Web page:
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Estate Planning

This is just a quick note to clarify something that many of my first time clients fail to understand.  The Federal Gift Tax Exemption is $14,000 as of 2016.  This means that you can give to as many individuals as you like $14,000 without having to file a Federal Gift Tax Return.  If, however, you gift more than $14,000 to anyone this year, then you are required to file a Federal Gift Tax Return also known as a Form 709.  That return allows the IRS to keep track of those taxable gifts.  Those gifts then offset your Federal Estate Tax exemption.  So, for example, in 2016 you have a $5,450,000 Estate Tax Exemption.  If you gave $14,001 to someone – then you are required to file a Gift Tax return which will in turn reduce your $5,450,000 Estate Tax return to $5,449,999.  If you gave $5,464,000 ($5,450,000 plus 14,000) then you will have Zero (0) Estate tax exemption left, so when you die anything you leave to someone other than a spouse or charity will be taxed.  Now, this is a simplified explanation of how the gift tax and estate tax exemptions work together.

Please remember one thing however, just because you are allowed to make a $14,000 annual gift for gift tax purposes does not mean that this gift is exempt from Medicaid look-back rules.  Gift Tax/Estate Tax rules are distinct and separate from Medicaid Rules.

If you have any gift tax, estate tax or elder law matters, please do not hesitate to call us.  Remember though, reading this blog does not create an attorney client relationship and does not constitute legal advice for you to rely upon.  If you want us to become your attorney, you must sign an engagement letter.


My Dad used to like to say that he was going to spend his last dollar on the last day of his life.  It was a fairly ambitious goal that reflected his desire to get the most out of life and enjoy the fruits of his lifetime of labor.  Alas, it wasn’t to be.  He died of an aneurism before he was even able to fully retire.  That was the bad news. The good news was that he left my Mom in very good financial shape, so she doesn’t have to worry about money (although she still does).

Working hard, saving smart and good estate planning helped my Dad to at least partially reach his goal of security in his later years, even if it was only for his wife.  Not unlike Warren Buffet, my father wanted his children to make their own way, earn their own financial security and not rely on some largesse that may or may not come from Daddy.  Hand in hand with that view was the money he earned belonged to him.  He earned it.  He sacrificed to save it, so why should the government take ANY of it?  The government didn’t earn it, he did.

All of this brings me to the point of this post.  An article in Saturday’s Wall Street Journal highlighted the importance as well as the changing nature of estate planning.  The central message of the article is that not only is estate planning crucial to avoiding estate taxes upon your death, but managing your income tax obligations while you are still alive is crucial for preserving your wealth and should be a part of every comprehensive estate plan.  Anyone with a television or an internet connection can tell you that who should be taxed and how much is a hot political topic and the trend is heading higher on both counts.  While higher taxes and newer ways for the government to put its hand into your pocket are the bad news, the good news is that there are a number of tools and strategies that you can employ to structure your financial security and legacy as you see fit.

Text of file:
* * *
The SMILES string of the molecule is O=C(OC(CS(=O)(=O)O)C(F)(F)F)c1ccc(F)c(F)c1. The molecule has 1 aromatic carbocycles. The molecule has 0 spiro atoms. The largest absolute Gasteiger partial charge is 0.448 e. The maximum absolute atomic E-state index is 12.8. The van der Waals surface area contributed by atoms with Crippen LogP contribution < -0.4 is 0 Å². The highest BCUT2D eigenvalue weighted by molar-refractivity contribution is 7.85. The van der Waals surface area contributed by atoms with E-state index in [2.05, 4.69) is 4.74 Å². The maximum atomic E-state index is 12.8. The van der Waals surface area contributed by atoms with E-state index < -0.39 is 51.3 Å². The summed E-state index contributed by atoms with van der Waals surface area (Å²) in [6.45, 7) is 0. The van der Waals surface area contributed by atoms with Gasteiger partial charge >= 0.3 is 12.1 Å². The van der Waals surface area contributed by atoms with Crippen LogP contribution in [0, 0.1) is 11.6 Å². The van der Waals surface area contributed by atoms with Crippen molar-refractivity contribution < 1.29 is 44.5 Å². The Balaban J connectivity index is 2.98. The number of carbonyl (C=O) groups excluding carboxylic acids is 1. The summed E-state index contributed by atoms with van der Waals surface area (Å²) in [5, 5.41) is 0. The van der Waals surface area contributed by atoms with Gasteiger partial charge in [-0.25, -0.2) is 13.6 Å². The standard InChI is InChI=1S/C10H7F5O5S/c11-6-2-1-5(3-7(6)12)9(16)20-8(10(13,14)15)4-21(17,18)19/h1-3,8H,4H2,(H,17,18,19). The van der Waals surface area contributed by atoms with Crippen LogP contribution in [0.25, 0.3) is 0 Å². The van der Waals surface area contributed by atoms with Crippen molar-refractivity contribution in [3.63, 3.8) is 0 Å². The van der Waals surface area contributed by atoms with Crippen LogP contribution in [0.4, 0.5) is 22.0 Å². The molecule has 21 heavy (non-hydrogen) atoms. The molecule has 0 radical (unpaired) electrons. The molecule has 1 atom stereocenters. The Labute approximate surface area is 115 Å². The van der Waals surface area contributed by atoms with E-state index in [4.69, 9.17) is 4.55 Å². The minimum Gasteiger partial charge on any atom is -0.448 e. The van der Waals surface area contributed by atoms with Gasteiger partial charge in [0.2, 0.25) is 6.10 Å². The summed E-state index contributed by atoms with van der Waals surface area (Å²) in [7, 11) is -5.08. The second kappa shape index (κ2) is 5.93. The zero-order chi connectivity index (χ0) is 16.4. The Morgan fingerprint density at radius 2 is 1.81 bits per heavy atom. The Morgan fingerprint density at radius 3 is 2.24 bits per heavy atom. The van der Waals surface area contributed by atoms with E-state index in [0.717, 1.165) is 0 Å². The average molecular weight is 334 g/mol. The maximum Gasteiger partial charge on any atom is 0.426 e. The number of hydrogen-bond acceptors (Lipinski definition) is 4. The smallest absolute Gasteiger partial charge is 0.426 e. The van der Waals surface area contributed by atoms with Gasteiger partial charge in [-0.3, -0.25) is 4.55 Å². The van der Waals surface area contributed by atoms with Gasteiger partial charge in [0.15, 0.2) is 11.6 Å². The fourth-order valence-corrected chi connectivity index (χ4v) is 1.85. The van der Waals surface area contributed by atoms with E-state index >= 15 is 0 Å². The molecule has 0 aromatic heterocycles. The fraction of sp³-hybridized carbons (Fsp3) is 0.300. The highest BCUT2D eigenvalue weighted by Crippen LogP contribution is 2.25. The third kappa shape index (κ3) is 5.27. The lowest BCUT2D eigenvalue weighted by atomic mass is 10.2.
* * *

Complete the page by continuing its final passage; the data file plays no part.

Each individual and family is different and each requires an attorney who will listen to their wishes, and develop a customized plan that’s right for them.  At Tiboni and Tiboni, we’ll take the time to get to know you, understand your wishes and work with you to create the right plan for you.  IT’S YOUR MONEY!!  YOU worked hard, sacrificed and saved to get where you are financially.  YOU should decide where your hard-earned money goes when your time is up, not some Uncle Sam that lives in Washington, or some other creepy uncle in Trenton or Albany just waiting to get their hands on your cash.

My Dad ran out of time to see the fulfillment of his plan, but he had a plan and that plan is providing for my Mom to this day.  She will never have to worry about financial security.  Give us a call and let us help you to make your plan today!

In 1964 Bob Dylan sang “The times, they are a changin’”.  Those words ring as true today as they did back then.  This past week, the Internal Revenue Service (IRS) and the United States Department of Treasury released a joint ruling that stated:

Same sex couples, legally married in jurisdictions that recognize their marriages, will be treated as married for federal tax purposes.

Whether you currently live in a state that recognizes same-sex marriage, or one that does not makes no difference, the federal government of the United States of America will recognize your marriage for all tax purposes.

So what does that mean?  It means that all legally married same-sex couples will have clear and unambiguous tax filing guidance across the country.  So, if any same-sex married couple wants to move to another state, any state, their status for filing federal taxes won’t change.  It also provides access to all the benefits, protections and responsibilities available under federal tax law.  This policy change by the IRS and Treasury Department also means that when legally married same-sex couples file their taxes, every category that allows a distinction for being married, including; personal and dependency deductions, contributing to an IRA or other qualified plan, the earned income credit, child tax credit, employee benefits and standard deductions, the same-sex married couple can file either married, filing jointly or married, filing separately.

There’s even more good news: the IRS has a three-year “look-back” policy, so as a same-sex couple that has been legally married for any of that time, you are entitled to file amended returns for each year that qualifies.   There is no obligation to file amended returns but it may be well worth it, if it puts more money back in your pocket!